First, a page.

Ten candidates have made the cut.
Democrats aren’t letting just anyone onto their presidential debate stage anymore.
Just 10 candidates qualified for September’s third debate: Joe Biden, Bernie Sanders, Elizabeth Warren, Kamala Harris, Pete Buttigieg, Beto O’Rourke, Cory Booker, Amy Klobuchar, Andrew Yang, and Julián Castro.
The 11 other candidates in the field all failed to meet a polling requirement imposed by the Democratic National Committee by the end of the day Wednesday.
For the first time, this debate will feature all the qualifying candidates together on a single night: Thursday, September 12. It’s co-sponsored by and will be aired on ABC and Univision.
Candidates had to hit 2 percent in four recent polls from a specific list of organizations, and get donations from 130,000 people. By contrast, to get into the first debate, you had to hit 1 percent in three polls or get donations from 65,000 people — each threshold was lower, and you didn’t need to meet both of them.
The polling threshold proved more challenging. Tom Steyer, Tulsi Gabbard, and Marianne Williamson all met the donor requirement. But Steyer fell one poll short, Gabbard fell two polls short, and Williamson fell three polls short. The rest of the candidates met neither requirement.
The good news for those who narrowly missed out is that they’ll have another chance in October. The DNC is using the same qualification rules but extending the window to make the cut by another month or so. (So Steyer will still need just one more poll, Gabbard will need two, etc.)
How to qualify for the third Democratic debate
To make it onto the debate stage, a Democratic candidate had to meet both of these two thresholds.
1) The polling threshold: A candidate must have hit 2 percent or more in at least four polls released between June 28 and August 28.
- These can be either national polls or early state polls (of Iowa, New Hampshire, Nevada, or South Carolina).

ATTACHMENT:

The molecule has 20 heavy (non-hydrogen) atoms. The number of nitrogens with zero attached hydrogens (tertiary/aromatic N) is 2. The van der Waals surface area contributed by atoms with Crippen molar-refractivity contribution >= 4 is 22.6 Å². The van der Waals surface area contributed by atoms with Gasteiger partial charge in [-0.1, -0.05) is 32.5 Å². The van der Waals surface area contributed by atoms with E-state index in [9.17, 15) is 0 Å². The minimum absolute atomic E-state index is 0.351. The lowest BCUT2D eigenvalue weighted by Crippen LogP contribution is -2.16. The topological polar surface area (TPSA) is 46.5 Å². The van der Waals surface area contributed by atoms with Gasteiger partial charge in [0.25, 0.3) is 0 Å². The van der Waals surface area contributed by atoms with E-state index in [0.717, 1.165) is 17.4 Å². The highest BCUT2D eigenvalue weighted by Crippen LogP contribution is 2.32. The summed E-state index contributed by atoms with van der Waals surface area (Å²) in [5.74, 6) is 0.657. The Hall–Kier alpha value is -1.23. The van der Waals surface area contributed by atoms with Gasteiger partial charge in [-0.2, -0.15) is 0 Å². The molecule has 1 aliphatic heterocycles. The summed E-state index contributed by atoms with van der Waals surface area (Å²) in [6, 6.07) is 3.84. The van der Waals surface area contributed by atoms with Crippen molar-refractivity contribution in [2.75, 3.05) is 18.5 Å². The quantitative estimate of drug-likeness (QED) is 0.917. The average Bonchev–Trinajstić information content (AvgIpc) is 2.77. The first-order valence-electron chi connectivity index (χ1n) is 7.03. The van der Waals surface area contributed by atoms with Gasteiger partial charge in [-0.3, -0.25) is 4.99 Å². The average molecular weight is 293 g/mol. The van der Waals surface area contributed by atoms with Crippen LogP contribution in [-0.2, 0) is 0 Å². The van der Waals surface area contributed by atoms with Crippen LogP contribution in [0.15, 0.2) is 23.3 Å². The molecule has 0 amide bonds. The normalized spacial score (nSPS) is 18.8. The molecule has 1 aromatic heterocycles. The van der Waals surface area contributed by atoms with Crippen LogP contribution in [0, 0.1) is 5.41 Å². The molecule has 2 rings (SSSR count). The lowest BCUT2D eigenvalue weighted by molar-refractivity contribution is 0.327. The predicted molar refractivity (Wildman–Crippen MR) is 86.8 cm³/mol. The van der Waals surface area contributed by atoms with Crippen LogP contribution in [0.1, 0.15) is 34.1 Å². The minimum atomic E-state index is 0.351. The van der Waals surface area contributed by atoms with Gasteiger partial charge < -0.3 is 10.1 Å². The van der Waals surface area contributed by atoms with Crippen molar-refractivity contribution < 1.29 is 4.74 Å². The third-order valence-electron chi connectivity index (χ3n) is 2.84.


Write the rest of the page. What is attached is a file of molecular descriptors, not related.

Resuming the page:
- These polls must be conducted by one of these organizations: CNN, Fox News, CBS, ABC, NBC, the New York Times, the Washington Post, the Wall Street Journal, USA Today, the Associated Press, NPR, the Des Moines Register, Monmouth University, Quinnipiac University, the University of New Hampshire, or Winthrop University.
- One catch is that a candidate cannot use multiple polls by the same organization covering the same geographic area. (For example, if there are two NBC national polls showing a candidate meeting the threshold, only one of them will count).
2) The donor threshold: A candidate must have received donations from 130,000 people. Also, they must have at least 400 donors each in at least 20 different states.
The names of donors who give less than $200 don’t have to be publicly disclosed, so for the time being, we’ve had to rely on the candidates’ claims that they’ve met this donor threshold. (Eventually, they have to give corroborating information to the DNC, which will double-check.)
Who qualified for the third Democratic debate?
Just these ten candidates:
- Joe Biden
- Bernie Sanders
- Elizabeth Warren
- Kamala Harris
- Pete Buttigieg
- Beto O’Rourke
- Cory Booker
- Amy Klobuchar
- Andrew Yang
- Julián Castro
Who failed to qualify for the third Democratic debate?
Three candidates have made some progress toward qualifying but didn’t seal the deal.
- Billionaire Tom Steyer has three of four qualifying polls and says he has met the donor threshold. So he needs just one more poll to qualify.
- Rep. Tulsi Gabbard (D-HI) says she has met the donor threshold and she has two of four qualifying polls. So she needs two more polls to qualify.
- Author Marianne Williamson says she met the donor threshold, and has one qualifying poll.
Everybody else in the race faces an uphill climb to qualify, with most having zero of the necessary four polls so far. They are:
- Gov. Steve Bullock of Montana
- Sen. Michael Bennet of Colorado
- New York City Mayor Bill de Blasio
- Former Rep. John Delaney of Maryland
- Rep. Tim Ryan of Ohio
- Mayor Wayne Messam of Miramar, Florida
- Former Rep. Joe Sestak of Pennsylvania
Several candidates — Sen. Kirsten Gillibrand of New York, former Gov. John Hickenlooper of Colorado, Gov. Jay Inslee of Washington, and Rep. Seth Moulton of Massachusetts — quit the race when it become clear they wouldn’t qualify.
But candidates will get another chance to qualify for the fourth debate
There’s an interesting twist about qualifying for the fourth Democratic debate in October, though: It will actually be easier.
That’s because the qualification rules are exactly the same as for the third debate — except there will be more time for campaigns to make it happen.
For the polling threshold in particular, the third debate requires polls released between June 28 and August 28 be used. But for the fourth debate, that window goes from that same starting point (June 28) up until two weeks before the October debate (which doesn’t yet have a specific announced date).
The gist, as Politico points out, is that any candidates who qualify for the third debate automatically make it into the fourth debate — and on top of that roster, the rest of the field will have another month to try to get the rest of what they need as well.
So what could oddly ensue is a significantly smaller field for September’s third debate that then gets a bit bigger for October’s fourth debate.
Author: Andrew Prokop